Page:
CINCINNATI – Laboratory Corporation of America’s landing of a contract for DNA testing with the state of Ohio has triggered a formal protest by the loser in the bidding process.

Ohio-based DNA Diagnostics Center wants Gov. Ted Strickland to review an agency’s decision to award the work to Burlington, N.C.-based (NYSE: LH). LabCorp operates several facilities in Ohio.
The company didn’t respond for requests for comment by the Associated Press.

DNA Diagnostics Center complained in a letter to Strickland dated Wednesday that awarding the three-year contract to an out-of-state competitor will cost the state an additional $1 million and goes against the governor’s promise to buy products and services from Ohio companies whenever possible.

DNA Diagnostics has laid off 15 employees because it lost the state’s business, which would have been worth about $3.5 million a year, spokesman Jim Hanigan said Thursday.

In a letter to Strickland, DNA Diagnostics president Ellen Moscovitz cited the governor’s budget message to the General Assembly about supporting Ohio companies and said she was "deeply disappointed" that the Ohio Department of Administrative Services had awarded the entire DNA testing contract to LabCorp.

DNA Diagnostics has conducted genetic tests for more than 1 million clients around the world since 1995. Until the start of this fiscal year, it had conducted paternity tests for the state, while LabCorp performed forensic tests.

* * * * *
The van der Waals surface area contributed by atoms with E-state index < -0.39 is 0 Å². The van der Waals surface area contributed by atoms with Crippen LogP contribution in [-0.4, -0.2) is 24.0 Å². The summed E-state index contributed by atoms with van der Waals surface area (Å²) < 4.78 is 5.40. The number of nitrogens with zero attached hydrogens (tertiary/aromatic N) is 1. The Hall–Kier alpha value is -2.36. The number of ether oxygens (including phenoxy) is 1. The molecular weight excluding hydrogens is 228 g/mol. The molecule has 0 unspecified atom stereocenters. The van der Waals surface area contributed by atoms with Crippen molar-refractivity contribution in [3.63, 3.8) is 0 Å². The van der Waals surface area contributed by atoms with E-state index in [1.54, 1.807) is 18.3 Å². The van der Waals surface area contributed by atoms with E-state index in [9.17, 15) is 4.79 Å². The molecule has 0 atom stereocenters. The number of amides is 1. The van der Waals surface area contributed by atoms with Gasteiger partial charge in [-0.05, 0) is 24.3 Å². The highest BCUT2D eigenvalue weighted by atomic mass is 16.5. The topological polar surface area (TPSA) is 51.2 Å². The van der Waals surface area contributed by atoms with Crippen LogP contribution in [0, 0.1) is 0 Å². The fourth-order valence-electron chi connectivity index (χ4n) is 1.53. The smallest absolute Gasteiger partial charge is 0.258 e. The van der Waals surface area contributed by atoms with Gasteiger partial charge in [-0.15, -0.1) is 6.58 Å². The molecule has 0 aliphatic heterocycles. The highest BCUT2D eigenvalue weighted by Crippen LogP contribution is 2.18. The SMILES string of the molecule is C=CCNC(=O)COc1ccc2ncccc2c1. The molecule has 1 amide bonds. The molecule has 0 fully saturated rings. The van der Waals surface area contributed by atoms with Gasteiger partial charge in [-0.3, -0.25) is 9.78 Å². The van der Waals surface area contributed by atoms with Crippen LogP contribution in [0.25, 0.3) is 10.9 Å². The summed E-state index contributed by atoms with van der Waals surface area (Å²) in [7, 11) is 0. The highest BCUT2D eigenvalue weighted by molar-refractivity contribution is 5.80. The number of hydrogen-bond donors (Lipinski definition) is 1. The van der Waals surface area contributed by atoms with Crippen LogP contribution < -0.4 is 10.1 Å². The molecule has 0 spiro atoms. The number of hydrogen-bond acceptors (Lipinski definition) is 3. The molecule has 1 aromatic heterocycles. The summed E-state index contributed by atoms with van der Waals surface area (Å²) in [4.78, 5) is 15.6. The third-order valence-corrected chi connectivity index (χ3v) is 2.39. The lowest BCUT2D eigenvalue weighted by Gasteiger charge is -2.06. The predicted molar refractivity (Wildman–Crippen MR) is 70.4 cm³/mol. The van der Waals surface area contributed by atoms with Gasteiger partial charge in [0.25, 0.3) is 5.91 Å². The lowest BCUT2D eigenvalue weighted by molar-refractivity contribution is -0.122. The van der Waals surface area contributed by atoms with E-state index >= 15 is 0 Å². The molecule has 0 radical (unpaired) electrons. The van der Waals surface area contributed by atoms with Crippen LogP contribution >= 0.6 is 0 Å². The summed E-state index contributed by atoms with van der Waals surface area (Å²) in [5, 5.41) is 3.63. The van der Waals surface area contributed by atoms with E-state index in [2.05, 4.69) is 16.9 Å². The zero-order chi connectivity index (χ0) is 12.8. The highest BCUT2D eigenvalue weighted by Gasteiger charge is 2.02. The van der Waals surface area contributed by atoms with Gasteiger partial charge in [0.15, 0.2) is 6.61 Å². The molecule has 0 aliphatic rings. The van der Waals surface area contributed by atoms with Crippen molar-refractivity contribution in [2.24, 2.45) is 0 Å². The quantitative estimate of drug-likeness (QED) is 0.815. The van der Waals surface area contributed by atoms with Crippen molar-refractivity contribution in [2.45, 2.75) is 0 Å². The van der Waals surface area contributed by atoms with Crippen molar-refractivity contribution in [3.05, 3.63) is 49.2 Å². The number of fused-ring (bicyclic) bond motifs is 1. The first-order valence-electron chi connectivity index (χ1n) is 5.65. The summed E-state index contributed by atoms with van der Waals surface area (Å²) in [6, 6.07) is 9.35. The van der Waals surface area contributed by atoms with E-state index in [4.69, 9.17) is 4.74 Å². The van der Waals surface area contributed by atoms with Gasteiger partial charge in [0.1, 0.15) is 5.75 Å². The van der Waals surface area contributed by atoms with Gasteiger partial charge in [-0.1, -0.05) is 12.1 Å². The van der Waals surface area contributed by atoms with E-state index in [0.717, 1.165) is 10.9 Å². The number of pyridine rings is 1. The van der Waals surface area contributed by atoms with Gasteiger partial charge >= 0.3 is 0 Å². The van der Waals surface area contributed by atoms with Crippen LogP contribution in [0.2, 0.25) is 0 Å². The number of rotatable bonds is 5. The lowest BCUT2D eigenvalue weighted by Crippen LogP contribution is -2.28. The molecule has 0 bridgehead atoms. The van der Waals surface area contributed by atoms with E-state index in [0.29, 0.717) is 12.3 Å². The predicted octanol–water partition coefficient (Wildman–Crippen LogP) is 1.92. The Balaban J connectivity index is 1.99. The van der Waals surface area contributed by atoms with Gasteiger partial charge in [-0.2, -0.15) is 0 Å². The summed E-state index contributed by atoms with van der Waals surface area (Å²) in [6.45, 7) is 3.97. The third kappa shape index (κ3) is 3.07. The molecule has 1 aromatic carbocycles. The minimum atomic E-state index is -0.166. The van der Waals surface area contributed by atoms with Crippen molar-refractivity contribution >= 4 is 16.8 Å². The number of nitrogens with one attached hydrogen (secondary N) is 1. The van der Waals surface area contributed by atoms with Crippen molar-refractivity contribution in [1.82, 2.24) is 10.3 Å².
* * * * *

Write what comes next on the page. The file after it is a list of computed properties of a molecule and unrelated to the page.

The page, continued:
The new contract combined paternity testing with all DNA testing for the three years from July 1 of this year to June 30, 2012. Over the life of the contract, the Ohio company’s bid of $3.5 million a year would have been about $1 million less than the one awarded to LabCorp, Moscovitz said.

The Department of Administrative Services refused to consider the bid because of a two-step process in which a bidder’s qualifications are rated before bids are opened, DNA said. DNA contends that its qualifications were grossly underscored.

"It doesn’t seem to really add up," Hanigan said. "We have every certification you could ever want. We’ve been performing this type of service for the state for the past four years and they were happy with us. How is it that we didn’t even qualify now?"

Amanda Wurst, the governor’s spokeswoman, said Strickland received the letter and asked the Department of Administrative Services to review the bidding.

The state’s analysis shows Ohio will save about $1.2 million using LabCorp, Sylvester said. He also said DNA did not meet technical scoring criteria and did not provide enough information for a complete analysis of what DNA said it would do